Call to Arms is the first of two books novelizing the six-episode "Dominion War" story-arc of Deep Space Nine. These six shows were among the best of the series; some of the highest quality television footage ever produced. And they squandered it all in the novelizations. Whereas usually they stretch 1 2-hour show to fill 250 or so pages of text, here they've condensed 6 hours of shows in two 250 page books. It's not a welcome change. Some of the scenes are shown from the same point of view as the show, some from different points of view, but there is very little new materiel, and much of what there is simply isn't enough.
The whole premise of the story is that the Federation is fighting a war against the Dominion, and losing. This is drilled into us, time and again, throughout the book. And yet we never really see this losing. Just about every battle or conflict that is shown here is won, and even when the station is evacuated, it's not really a horrible defeat -- the evac is done on Sisko's own terms. This shouldn't really seem so bad, except it's jarring because that's the whole point of the book, it seems. This book is so proud of itself, filled with little cliches and epiphanies about the nature of war, the devastation, the horror, and yet we see nothing of that except the talk.
However, the book still would have been salvageable if it had had some decent writing, editing, and length. The word Jem'Hadar is not spelled correctly *once* in the entire novel, and even such basic Star Trek words as Cochrane are misspelled. Often sentences are grammatically unsound, and it's unsettling to be jarred out of a battle scene by a sentence that just doesn't make any sense. And worst of all, none of the scenes are written memorably.
And the adaptation isn't that great. Presumably in an effort to save space, there were occasional whole passages that were nothing but dialogue -- no description or anything. While that can be very effective if done right, here it was just annoying. In addition, there were many battle scenes and crash scenes that weren't included in the shows for budget reasons -- and yet for some reason they didn't appear here, either, although the book could have been much more dramatic and fulfilling if they had, rather than just showing us "before the crash" and "after the crash" scenes.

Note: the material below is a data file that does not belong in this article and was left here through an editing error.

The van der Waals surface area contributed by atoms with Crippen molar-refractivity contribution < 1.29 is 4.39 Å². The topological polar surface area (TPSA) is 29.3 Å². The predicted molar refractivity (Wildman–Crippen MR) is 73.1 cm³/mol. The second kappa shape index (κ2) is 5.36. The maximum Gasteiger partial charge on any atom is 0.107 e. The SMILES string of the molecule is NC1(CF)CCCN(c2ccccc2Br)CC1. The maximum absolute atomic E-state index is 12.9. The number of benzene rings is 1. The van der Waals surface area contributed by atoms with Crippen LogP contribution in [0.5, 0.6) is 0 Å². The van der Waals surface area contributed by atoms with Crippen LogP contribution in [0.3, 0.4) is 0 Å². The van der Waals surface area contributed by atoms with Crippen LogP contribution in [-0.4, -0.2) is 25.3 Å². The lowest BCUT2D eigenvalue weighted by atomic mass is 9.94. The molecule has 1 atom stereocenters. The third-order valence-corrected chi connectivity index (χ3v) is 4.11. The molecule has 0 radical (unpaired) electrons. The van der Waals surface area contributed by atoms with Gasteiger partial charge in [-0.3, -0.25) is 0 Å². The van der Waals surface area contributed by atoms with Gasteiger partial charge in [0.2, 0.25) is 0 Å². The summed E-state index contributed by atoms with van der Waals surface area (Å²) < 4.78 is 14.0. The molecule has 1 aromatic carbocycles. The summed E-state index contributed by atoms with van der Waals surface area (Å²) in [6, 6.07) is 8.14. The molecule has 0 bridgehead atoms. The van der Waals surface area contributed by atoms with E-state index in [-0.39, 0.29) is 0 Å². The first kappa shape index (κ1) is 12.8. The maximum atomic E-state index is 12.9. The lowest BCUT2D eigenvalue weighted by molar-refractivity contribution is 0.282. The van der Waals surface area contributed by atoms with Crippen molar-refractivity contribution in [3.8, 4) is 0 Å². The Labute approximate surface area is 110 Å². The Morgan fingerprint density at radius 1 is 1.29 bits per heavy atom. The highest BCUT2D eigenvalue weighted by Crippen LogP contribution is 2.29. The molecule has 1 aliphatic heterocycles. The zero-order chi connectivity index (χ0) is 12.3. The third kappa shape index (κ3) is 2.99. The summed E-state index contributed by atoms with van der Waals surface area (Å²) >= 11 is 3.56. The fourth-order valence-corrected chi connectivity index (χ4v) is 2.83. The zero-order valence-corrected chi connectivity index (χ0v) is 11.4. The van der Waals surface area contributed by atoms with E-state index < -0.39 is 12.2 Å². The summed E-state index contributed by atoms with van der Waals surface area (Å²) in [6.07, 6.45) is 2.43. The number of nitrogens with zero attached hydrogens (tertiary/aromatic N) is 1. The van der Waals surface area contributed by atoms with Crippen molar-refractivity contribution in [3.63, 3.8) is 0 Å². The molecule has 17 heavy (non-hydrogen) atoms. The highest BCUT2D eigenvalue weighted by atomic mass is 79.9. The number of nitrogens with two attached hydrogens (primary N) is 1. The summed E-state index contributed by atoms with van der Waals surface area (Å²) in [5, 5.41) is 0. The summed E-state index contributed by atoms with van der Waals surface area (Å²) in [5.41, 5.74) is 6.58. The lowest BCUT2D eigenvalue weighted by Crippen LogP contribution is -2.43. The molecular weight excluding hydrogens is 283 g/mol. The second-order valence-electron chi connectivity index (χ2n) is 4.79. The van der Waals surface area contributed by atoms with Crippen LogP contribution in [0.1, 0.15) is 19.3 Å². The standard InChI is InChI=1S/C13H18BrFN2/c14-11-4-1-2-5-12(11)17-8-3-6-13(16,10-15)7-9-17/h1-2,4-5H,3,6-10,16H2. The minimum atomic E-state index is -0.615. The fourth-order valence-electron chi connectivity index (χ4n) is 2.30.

There were a couple of high points here -- Worf's relationship with Alexander and Martok was much more effective here than on the show, and also we got a good look at Jem'Hadar thought processes and motivations here.
Unfortunately, overall this book just wasn't very good and isn't worth getting. Not enough effort, it seems, was put into it to be able to really take anything out of it.
Lightwind
I recently read through Dominion War 2 and 4. As I write this, it is 9/1/01, so I've had plenty of time for the episodes to churn through my head... I couldn't believe much of what I was reading. I remember enjoying most of the Diane Carey books I've read, including her novelizations, but this one was, shall we say, less than enjoyable. The necessary condensation of the episodes is frustrating at times, many of the best scenes being removed, but I expected that with 6 1/2 hours of TV being adapted into a little over 500 pages. But much of the writing makes me wonder if Diane Carey really watched the show. The characters just don't sync up with what we see on-screen. Here Sisko is not the same captain who read the names of every casualty in the war. He his cold, caring only about his immediate goals and ignoring the deaths of hundreds or thousands. (Admittedly, much of the relevant on-screen character development came AFTER the novel was written.) The "Tex" character (a less-than-subtle allusion to Chuck Norris) seems completely out of place, and serves as a ridiculous deus ex machina to allow O'Brien to escape the Jem'Hadar. But not before he outruns a dozen Jem'Hadar shooting at him... on foot... with an injured knee. In both of these novels (and "What You Leave Behind") the Jem'Hadar are treated as slow and stupid, and Carey repeatedly insists that they were bred for space combat, and clumsy on land. This attitude also makes the complex characters in "Rocks and Shoals" seem out of place.In the end, I often found myslef wondering if the author was confusing the Jem'Hadar and the Borg. (Why *does* she incessantly refer to the Jem'Hadar as white? She did the same thing in her novelization of WYLB.) Also the scale of the war frequently seems diminished from what we encounter on the show. Even the novel covers are symptomatic of this, showing only two ships on each cover. Don't get me wrong: The novel isn't horrifyingly bad. Despite my many qualms, I got through it rather painlessly. But it was a strain to see so much inconsistency. Spelling and logical mistakes abound as well. The Jem'Hadar are mispelled EVERY SINGLE TIME in book 2. NOVEL-ONLY SPOILER: The Centaur is chased by three Jem'Hadar ships: One breaks off, one is destroyed (by throwing a rope at it, no less [in a way that admittedly SOUNDS good, but when broken down, just wouldn't work]), and the Centaur gets home safe. WHAT HAPPENED TO THE OTHER SHIP??? Please, save yourself an exercise in frustration and just find something else to read.
Call to Arms (Star Trek: Deep Space Nine / The Dominion War Book 2) (v. 2) ebook
Author:
Diane Carey
Category:
Science Fiction
Subcat:
EPUB size:
1580 kb
FB2 size:
1392 kb
DJVU size:
1723 kb
Language:
Publisher:
Star Trek; Novelization edition (October 1, 1998)
Rating:
4.4
Other formats: